Hulu’s Candy star Melanie Lynskey explains the show’s decision to depict Betty Gore’s brutal murder in the finale rather than shying away from it.

Candy stars Melanie Lynskey and Jessica Biel opened up about why the Hulu series decided to depict Betty Gore’s brutal murder in the finale. Candy is the latest true-crime drama to captivate audiences with its adaption of the dark, twisted, and true story of Candy Montgomery. The series premiered on Hulu on May 9, 2022 and aired its finale on May 13, 2022. Depicted in the series, is the 1980 case of Montgomery, a suburban housewife and mother of two who murdered her friend and neighbor Gore with an ax. Gore was found murdered in her home on June 13, 1980, and had been hit with an ax 41 times.

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Candy stars Biel as Montgomery, while Lynskey portrays Gore. The series attempts to examine how an innocuous housewife came to brutally murder someone she considered her best friend. Of course, the full story quickly comes out as Gore’s murder is investigated. During the investigation, it is uncovered that Montgomery had an affair with Gore’s husband, Allan (Pablo Schreiber). Despite her past with Allan, Montgomery would claim self-defense in her murder of Gore. The jury accepted her defense and she walked away with no jail time.

Related: Why True Crime Show Fans Should Watch More Documentaries


In an interview with EW, Biel and Lynskey opened up about Candy’s decision to depict Gore’s brutal murder in the finale. Lynskey explained that the show really didn’t want to shy away from the truth of the story. The intensity and brutality of the murder was a big component in accurately portraying the case. Biel also pointed out that the scene adds more layers to Montgomery’s courtroom scenes. Check out Lynskey’s statement below:

I don’t know if you want to shy away from the brutality of it and how absolutely awful it was and the intensity with which it must have happened.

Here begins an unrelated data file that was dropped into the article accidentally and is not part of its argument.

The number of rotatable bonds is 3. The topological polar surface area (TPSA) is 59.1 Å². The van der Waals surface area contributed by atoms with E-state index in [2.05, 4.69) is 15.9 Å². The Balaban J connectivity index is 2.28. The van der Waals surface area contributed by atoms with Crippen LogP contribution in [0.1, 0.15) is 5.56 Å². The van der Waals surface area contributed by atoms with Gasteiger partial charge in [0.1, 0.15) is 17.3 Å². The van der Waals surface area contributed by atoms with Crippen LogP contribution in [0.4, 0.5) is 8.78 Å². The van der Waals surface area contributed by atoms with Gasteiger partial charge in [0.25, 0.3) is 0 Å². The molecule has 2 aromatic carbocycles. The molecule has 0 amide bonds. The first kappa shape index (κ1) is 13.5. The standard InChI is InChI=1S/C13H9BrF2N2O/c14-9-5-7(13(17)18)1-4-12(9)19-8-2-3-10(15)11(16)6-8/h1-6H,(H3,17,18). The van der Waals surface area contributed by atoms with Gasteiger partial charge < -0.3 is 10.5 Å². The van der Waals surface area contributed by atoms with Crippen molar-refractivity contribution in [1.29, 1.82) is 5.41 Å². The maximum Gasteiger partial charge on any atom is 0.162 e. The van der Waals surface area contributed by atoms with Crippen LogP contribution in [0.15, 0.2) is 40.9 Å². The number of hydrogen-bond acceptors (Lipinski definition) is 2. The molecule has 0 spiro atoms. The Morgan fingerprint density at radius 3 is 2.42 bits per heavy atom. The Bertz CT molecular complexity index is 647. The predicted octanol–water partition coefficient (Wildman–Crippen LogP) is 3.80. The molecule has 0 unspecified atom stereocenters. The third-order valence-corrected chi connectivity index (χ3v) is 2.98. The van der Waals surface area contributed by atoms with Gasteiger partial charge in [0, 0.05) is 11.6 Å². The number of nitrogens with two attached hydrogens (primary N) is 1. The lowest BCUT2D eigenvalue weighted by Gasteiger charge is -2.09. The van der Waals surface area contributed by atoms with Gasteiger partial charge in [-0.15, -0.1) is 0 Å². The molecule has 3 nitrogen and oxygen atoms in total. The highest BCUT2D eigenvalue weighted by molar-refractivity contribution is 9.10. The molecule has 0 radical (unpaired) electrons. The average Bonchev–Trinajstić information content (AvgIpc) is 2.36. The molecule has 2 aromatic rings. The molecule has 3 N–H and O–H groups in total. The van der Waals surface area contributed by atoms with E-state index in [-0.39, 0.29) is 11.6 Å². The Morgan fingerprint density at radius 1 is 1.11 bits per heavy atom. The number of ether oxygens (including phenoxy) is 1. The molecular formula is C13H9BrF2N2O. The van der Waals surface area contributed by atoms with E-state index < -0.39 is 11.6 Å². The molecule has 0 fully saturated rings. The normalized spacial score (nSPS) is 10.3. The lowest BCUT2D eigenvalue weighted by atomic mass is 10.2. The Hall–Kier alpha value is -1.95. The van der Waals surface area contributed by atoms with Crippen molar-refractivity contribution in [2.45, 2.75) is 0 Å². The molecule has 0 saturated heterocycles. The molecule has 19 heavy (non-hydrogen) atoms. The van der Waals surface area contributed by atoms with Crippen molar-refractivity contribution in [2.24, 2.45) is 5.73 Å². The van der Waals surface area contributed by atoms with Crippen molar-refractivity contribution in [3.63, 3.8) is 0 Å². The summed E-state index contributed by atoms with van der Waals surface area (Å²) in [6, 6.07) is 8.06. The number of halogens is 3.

Candy - Jessica Biel & Melanie Lynskey

It is easy to see why the decision to include the murder scene was not taken lightly by Lynskey and Candy’s executive producer, Biel. When it comes to TV adaptions of true-crime cases, there is always the controversial discussion of how respectful it is to the real-life victims and survivors. Was showing Gore’s death respectful to her and to her two living daughters? Secondly, is such a violent scene necessary or is it being depicted for entertainment? This is why there was much discussion on whether to depict the murder scene at all. However, as Lynskey and Biel pointed out, it was very crucial for the series as a whole. To depict it accurately, one can’t ignore the brutality of the case. It also highlights how shocking it was that Montgomery could commit such a murder, what might have been going through her mind at the time, and how she still managed to be acquitted.


Candy‘s depiction of Gore’s murder is definitely difficult to watch, but it’s important. It raises a very necessary discussion on the Stand Your Ground laws, what constitutes self-defense, and how the suppression of women and their regulation to the status of housewives could foster such loneliness, desperation, and even rage. Candy really attempts to do justice to both Gore and Montgomery. They weren’t one-dimensional people where one is simply a murderer and one is simply a victim. It was a convoluted case and no one besides Montgomery knows what actually happened that day. They both had lives, stories, and struggles, and it all came to a head in one brutal scene. By depicting Gore’s murder in Candy, the series adds many layers to the story and refuses to sugarcoat the tragic nature of the case.


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Source: EW

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